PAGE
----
Originally written on Full Spectrum Baseball  |  Last updated 9/4/12

Clint Eastwood has been a popular topic of discussion the past several days. Must be because of that new “baseball” movie he has coming out soon. That’s got to be it. Otherwise, he sure has kept a low profile lately. Speaking of Eastwood, doesn’t it seem far more realistic for him to be playing a crusty old football coach? Leather helmets, three yards and a cloud of dust, and all that? Even at 82, he could probably whoop Mark Sanchez with one arm tied behind his back. What’s that? Oh, right, sorry. Back to the topic at hand: for this week’s edition of Who’s Hot, Who’s Not, I feel inclined to do a “The Good, The Bad, and The Ugly” theme. Off we go:

The Good: R.A. Dickey, New York Mets – The Last Knuckleballer is back in a groove again. He crafted a complete-game shutout of the Miami Marlins in his most recent start. For the season, Dickey sits in the top three in the following categories: wins (17; first), innings (191 1/3; second), strikeouts (190; second), ERA (2.63; third), WHIP (1.01; first) and complete games (4; first). The strikeouts and WHIP stats illustrate just how dominant Dickey has been while throwing the game’s most unpredictable pitch. Here are two more: 1) in so-called “high leverage” situations, opposing batters are hitting just .184 against Dickey in 2012; 2) in those same situations, he is generating ground balls over 51% of the time. Batters simply have not been able to make good contact against Dickey when it counts the most. As an aside, if you haven’t R.A. Dickey’s book (Wherever I Wind Up), get on it. Compelling read, as well as a perfect example of a man who knows his limitations and learned to thrive anyway. He’s just one of many Cy Young candidates in the National League, but he is far and away the sentimental favorite. What a great story it would be for a 37-year-old knuckleballer to win the award over younger power pitchers like Johnny Cueto, Matt Cain, AJ Burnett or Gio Gonzalez. Dickey has been a gift for his fantasy owners as well. If you drafted him or scooped him up off the waiver wire, you’ve been feeling lucky all season long.

The Good: Adrian Beltre, Texas Rangers – The Rangers’ third baseman has been tearing the rawhide off the baseball, going 23 for his last 54, with an eye-popping OPS of 1.633. In the past two weeks, Beltre has bashed 8 homers, driven in 16, and scored 12 runs. That’s a good MONTH for a lot of players. Mixed in this scorched-earth streak (“hot” just doesn’t seem to do it justice), Beltre enjoyed his first career three-homer game and hit for the cycle for the second time in his career. He does have a tendency to cluster his hits together: four hits one night, none the next, three more hits the day after that. In the “neat, but does it really matter?” department, Beltre became the first player in MLB history to hit for the cycle in the same ballpark as a visiting player and a home player. For the season, Beltre has 28 HR, 85 RBI and 79 runs scored, making him one of the top five fantasy performers at the position. He’s been worth 5.0 WAR so far in 2012. He doesn’t steal bases any more, but when he’s racking up stats like this in the other four categories, that’s a small nit to pick.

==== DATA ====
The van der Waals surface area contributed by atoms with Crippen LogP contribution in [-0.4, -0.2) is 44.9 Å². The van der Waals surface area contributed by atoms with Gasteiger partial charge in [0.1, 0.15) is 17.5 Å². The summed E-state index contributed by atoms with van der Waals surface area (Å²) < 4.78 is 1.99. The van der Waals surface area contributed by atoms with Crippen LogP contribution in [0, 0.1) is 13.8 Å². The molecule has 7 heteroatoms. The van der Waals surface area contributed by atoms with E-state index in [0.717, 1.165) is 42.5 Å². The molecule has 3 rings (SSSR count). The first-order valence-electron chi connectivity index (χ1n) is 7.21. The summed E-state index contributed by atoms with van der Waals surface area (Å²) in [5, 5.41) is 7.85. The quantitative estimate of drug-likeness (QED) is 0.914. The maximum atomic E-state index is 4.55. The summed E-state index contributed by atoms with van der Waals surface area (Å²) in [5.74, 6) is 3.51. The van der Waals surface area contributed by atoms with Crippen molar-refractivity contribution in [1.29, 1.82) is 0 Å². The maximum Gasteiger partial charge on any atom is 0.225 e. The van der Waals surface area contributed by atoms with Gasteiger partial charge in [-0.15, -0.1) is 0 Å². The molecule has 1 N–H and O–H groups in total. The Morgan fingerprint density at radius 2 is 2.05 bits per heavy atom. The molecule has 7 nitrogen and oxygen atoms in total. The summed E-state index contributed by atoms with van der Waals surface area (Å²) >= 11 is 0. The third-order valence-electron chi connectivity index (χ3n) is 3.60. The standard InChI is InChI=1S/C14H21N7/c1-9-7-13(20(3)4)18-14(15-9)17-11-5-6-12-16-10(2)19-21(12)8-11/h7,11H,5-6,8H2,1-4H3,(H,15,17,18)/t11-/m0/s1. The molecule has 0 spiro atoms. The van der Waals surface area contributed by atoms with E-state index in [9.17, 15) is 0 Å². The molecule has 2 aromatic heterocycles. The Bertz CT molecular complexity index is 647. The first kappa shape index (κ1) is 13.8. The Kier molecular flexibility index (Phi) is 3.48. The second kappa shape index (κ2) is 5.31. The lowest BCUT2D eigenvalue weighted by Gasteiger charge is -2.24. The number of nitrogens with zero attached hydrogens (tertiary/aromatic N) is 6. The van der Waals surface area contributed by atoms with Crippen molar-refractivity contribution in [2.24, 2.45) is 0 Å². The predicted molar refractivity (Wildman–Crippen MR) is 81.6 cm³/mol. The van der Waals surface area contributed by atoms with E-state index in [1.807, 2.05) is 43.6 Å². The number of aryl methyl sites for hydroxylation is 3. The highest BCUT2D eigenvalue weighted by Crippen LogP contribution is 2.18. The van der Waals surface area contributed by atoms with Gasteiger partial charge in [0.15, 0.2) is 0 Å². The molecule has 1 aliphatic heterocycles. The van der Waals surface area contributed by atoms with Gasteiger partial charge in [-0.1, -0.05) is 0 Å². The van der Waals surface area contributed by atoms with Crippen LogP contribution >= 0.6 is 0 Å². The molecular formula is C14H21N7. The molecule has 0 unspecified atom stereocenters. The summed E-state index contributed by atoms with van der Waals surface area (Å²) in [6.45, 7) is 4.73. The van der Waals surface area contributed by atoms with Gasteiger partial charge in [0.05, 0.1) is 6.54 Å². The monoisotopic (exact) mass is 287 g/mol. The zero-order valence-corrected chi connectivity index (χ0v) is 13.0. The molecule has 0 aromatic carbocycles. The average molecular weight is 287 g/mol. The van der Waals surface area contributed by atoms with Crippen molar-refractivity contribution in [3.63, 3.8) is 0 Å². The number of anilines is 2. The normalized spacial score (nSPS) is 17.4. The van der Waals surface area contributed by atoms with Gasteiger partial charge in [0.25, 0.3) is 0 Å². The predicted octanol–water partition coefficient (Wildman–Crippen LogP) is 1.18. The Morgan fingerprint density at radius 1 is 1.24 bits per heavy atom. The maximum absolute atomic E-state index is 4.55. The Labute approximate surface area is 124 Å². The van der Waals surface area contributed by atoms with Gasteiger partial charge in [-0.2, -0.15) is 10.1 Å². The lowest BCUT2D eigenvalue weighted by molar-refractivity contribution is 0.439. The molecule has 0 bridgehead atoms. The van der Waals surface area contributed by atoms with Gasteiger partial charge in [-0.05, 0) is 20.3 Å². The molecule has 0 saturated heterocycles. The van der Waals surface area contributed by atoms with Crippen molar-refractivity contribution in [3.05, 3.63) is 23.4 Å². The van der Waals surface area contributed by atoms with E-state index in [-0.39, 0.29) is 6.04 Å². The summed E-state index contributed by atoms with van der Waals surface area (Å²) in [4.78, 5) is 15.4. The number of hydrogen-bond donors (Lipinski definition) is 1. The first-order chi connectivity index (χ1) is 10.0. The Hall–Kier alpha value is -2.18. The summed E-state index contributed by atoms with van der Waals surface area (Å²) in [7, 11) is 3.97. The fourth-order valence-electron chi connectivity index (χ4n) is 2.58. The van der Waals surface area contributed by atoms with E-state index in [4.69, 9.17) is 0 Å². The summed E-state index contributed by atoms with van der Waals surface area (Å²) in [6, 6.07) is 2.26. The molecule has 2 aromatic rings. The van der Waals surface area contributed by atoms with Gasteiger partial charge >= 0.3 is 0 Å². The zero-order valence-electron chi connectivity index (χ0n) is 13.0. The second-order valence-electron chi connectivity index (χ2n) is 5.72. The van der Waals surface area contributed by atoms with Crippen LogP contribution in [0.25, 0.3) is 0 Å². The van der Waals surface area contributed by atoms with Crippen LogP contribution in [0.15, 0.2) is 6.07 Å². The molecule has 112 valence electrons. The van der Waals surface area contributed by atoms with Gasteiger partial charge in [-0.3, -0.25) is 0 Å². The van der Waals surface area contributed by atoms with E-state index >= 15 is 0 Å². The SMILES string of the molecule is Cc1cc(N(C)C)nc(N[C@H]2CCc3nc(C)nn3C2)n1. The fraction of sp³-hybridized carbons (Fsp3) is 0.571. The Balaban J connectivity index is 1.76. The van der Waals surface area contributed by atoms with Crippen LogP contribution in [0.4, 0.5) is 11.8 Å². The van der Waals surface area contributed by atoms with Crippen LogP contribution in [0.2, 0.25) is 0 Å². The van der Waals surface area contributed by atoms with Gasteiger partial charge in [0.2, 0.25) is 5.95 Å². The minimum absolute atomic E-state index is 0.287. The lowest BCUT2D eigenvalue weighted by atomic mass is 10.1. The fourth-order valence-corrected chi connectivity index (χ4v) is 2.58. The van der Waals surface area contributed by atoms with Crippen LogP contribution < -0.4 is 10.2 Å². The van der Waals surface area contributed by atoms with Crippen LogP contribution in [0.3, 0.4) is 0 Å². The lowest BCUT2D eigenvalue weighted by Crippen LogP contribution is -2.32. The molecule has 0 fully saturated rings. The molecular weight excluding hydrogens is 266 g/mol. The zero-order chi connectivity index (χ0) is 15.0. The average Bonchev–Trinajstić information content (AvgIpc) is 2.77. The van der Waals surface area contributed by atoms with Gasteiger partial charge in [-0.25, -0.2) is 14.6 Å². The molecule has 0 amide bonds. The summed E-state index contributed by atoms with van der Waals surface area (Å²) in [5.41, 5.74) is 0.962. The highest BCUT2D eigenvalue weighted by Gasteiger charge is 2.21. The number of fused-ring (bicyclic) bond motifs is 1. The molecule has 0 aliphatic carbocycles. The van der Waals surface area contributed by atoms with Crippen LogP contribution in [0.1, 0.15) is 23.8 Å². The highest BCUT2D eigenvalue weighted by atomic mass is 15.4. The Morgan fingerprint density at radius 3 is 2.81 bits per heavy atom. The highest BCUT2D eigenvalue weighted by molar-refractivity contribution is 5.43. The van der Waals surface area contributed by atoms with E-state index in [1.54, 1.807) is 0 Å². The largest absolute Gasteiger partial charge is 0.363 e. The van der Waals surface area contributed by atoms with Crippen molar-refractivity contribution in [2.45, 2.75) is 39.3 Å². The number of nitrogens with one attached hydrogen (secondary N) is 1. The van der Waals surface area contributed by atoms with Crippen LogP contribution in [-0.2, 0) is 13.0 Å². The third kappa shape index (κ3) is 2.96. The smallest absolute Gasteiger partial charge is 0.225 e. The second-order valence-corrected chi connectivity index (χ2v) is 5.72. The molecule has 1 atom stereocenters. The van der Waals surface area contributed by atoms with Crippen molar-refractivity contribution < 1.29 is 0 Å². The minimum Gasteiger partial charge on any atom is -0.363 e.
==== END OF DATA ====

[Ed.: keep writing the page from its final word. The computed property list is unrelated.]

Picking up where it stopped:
The Bad: Jordan Zimmermann, Washington Nationals – Zimmermann endured the worst outing of his career Saturday against the St. Louis Cardinals. Worse, he’s in a slump at the worst possible time for the Nationals. After 21 consecutive starts of at least six innings, Zimmermann has been unable to go six innings in 5 of his past 6 starts. With the Strasburg Shutdown now in sight, Washington can’t afford to have one of their remaining starters getting knocked around every five days. In the past two weeks, Zimmermann’s K/BB ratio is at a season-worst 1.50 with a 1.96 WHIP. Worst of all for the Nats (and fantasy owners), Zimmermann was pushed back in the rotation a few weeks ago due to shoulder tightness. There haven’t been any other issues reported, but Zimmermann has a history of injuries in his short career. The Nats need need him to stay healthy and get back on track. They have John Lannan to plug into the rotation in Strasburg’s place, and a man with no name after that. If they have to go into October without two of their top three starters, it may be a short trip to the playoffs.

The Ugly: Ubaldo Jimenez, Cleveland Indians – I didn’t just pick Ubaldo for the Ugly category for the alliteration; his pitching has been an eyesore, particularly since the All-Star break. In 52 innings pitched since the break (which is awful in itself, since he has made 10 starts), the former Rockies ace has been surrendered 72 hits and 26 walks. Fantasy owners can point to the 10.5 K/9 ratio he compiled in August, but it is completely canceled out by the atrocious 1.80 WHIP and 7.67 ERA. Both of those numbers are roto pitching-staff killers. Jimenez’s home run to fly ball ratio is the worst of his career (13.1%; worst at Coors Field was 11.5% in 2007) and his fastball velocity is the lowest it has ever been (92.7 mph). You have to believe the Indians would like a do-over with this trade. Regardless of how bad Drew Pomeranz and Alex White might struggle, it would have to be more pleasant than watching Jimenez deteriorate into a right-handed Oliver Perez.

Follow me on Twitter @chriscaylor….and get off my lawn.

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